- Using Rituals to Survive Remote Learning - January 8, 2021
- Teachers: Stop What You’re Doing - October 12, 2020
- Ending White Supremacy is a White Educators’ Fight - August 4, 2020
- Before a New School Year Begins, We Must Grieve - July 20, 2020
- Preparing for a Long Journey of Anti-Racist Teaching - June 11, 2020
- Mental Health Support for Remote Teaching and Learning - April 29, 2020
- New York City Schools Are Closed. Now What? - April 13, 2020
- 5 Unexpected Benefits of Remote Teaching - April 5, 2020
- President Mike Bloomberg Would Be a Nightmare for Public Schools - March 2, 2020
- It’s Time to Rethink Your School’s “Holiday” Celebrations - December 18, 2019
First, let’s get something obvious out of the way. Black history is American history. It shouldn’t be relegated to one month out of the year. It should be taught every day.
That said, that’s just not happening in K-12 classrooms today. So until that happens, I feel Black History Month is not only worth celebrating, but necessary. Too many students enter my classroom with little awareness of Black history beyond Martin Luther King, Jr. and Rosa Parks.
So here are 30 (not 28 or 29) children’s books to help celebrate (Spoiler: You won’t find any books about birthday cakes on here). This is by no means an exhaustive list, just a sampling of true stories that have inspired me and my students. I tried to highlight books with great illustrations and books that highlighted women, artists and/or otherwise under-told stories.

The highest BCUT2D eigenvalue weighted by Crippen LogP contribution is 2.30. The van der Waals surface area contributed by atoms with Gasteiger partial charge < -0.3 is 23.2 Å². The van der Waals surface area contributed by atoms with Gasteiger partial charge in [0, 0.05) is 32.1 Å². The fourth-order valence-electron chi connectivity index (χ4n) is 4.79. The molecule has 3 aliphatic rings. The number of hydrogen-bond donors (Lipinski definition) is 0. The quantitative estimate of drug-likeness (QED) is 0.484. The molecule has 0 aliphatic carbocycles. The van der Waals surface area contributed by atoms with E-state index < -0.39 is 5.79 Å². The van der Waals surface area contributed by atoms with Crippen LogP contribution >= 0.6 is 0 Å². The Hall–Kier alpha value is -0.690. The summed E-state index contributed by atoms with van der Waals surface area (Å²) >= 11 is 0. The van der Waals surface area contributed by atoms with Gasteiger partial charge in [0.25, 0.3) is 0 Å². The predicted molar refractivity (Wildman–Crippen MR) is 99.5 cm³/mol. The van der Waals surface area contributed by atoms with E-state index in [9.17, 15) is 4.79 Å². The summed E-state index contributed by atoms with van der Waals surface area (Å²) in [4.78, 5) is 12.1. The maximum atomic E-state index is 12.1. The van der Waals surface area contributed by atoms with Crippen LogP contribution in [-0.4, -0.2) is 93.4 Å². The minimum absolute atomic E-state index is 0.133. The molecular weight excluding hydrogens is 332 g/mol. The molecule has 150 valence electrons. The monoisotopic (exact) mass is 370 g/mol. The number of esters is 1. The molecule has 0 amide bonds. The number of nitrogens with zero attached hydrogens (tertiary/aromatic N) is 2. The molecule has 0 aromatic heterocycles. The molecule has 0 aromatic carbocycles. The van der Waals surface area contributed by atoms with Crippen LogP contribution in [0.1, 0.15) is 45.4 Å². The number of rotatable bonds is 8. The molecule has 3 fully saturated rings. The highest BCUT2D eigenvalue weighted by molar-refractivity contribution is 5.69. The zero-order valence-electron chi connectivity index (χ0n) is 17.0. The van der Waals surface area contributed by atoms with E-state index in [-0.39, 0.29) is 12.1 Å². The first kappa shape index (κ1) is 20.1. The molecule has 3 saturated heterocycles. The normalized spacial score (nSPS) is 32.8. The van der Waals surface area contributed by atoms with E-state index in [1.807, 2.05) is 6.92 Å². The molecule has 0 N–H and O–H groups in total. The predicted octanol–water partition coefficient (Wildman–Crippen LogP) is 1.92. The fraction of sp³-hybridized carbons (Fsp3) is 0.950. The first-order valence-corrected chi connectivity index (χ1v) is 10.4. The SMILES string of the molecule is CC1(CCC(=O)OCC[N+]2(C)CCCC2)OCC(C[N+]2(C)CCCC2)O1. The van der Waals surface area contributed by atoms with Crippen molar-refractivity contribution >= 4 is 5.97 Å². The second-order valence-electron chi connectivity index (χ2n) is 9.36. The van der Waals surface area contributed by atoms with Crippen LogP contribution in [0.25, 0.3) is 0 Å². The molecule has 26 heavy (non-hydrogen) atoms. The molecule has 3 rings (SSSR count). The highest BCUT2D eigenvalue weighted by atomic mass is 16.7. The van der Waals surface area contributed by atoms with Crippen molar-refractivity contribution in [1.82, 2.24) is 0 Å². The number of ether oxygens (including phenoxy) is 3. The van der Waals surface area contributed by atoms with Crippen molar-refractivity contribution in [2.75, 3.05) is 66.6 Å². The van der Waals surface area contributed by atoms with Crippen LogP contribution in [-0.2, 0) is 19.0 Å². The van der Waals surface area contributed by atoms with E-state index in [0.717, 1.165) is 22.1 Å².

–Bad News for Outlaws: The Remarkable Life of Bass Reeves – Did you know the story of the Lone Ranger was based on the amazing true story of Black Texas Ranger, Bass Reeves? A great story for adventure-seeking kids.
–A Strong Right Arm: The Story of Mamie “Peanut” Johnson – Sports plus girl power in one story? What more could you ask for?
–Alvin Ailey – The first of many arts-themed biographies on this list and of several books from duo Andrea Davis and Brian Pinkney.
–Brick by Brick – If you’re looking for a story about the impact of enslaved African Americans on our country’s history that doesn’t involve problematic birthday cake, this book’s for you.
–Child of the Civil Rights – What I love about this story is the way it opens kids’ eyes to some of the other leaders of the Civil Rights movement beyond Dr. King.
–Clemente! – One thing I try to do in my classroom is expand the understanding of Blackness and Black history. As a big baseball fan myself, reading this story of a boy named after famous Afro-Latino baseball player Roberto Clemente is a fun way to do this.
–Dear Benjamin Banneker – Another story that reminds us of slavery’s inextricable link to our country’s founding. This one is about the correspondence between Thomas Jefferson and free man Benjamin Banneker.
–Firebird – This inspirational book’s written by prima ballerina Misty Copeland. Need I say more?
–Harlem’s Little Blackbird: The Story of Florence Mills – You’ll find a lot of Christian Robinson’s illustrations on this list and for good reason!
–Henry’s Freedom Box – It’s important for me that my students understand many enslaved African Americans resisted against enslavement. This beautifully illustrated book tells one of my favorite stories of self-made liberation, Henry “Box” Brown.
–Ida B. Wells: Let the Truth Be Told – I really want my students to understand that the fight for racial justice didn’t begin or end in the 1960s, Jr. Ida B. Wells’ story is such an important part of that history.
–Josephine – World-famous dancer, spy, pet cheetah owner. I was so happy to find this
biography of larger-than-life heroine Josephine Baker.
–Langston’s Train Ride, a picture book that weaves in lines of Hughes’ classic poem, “The Negro Speaks of Rivers”.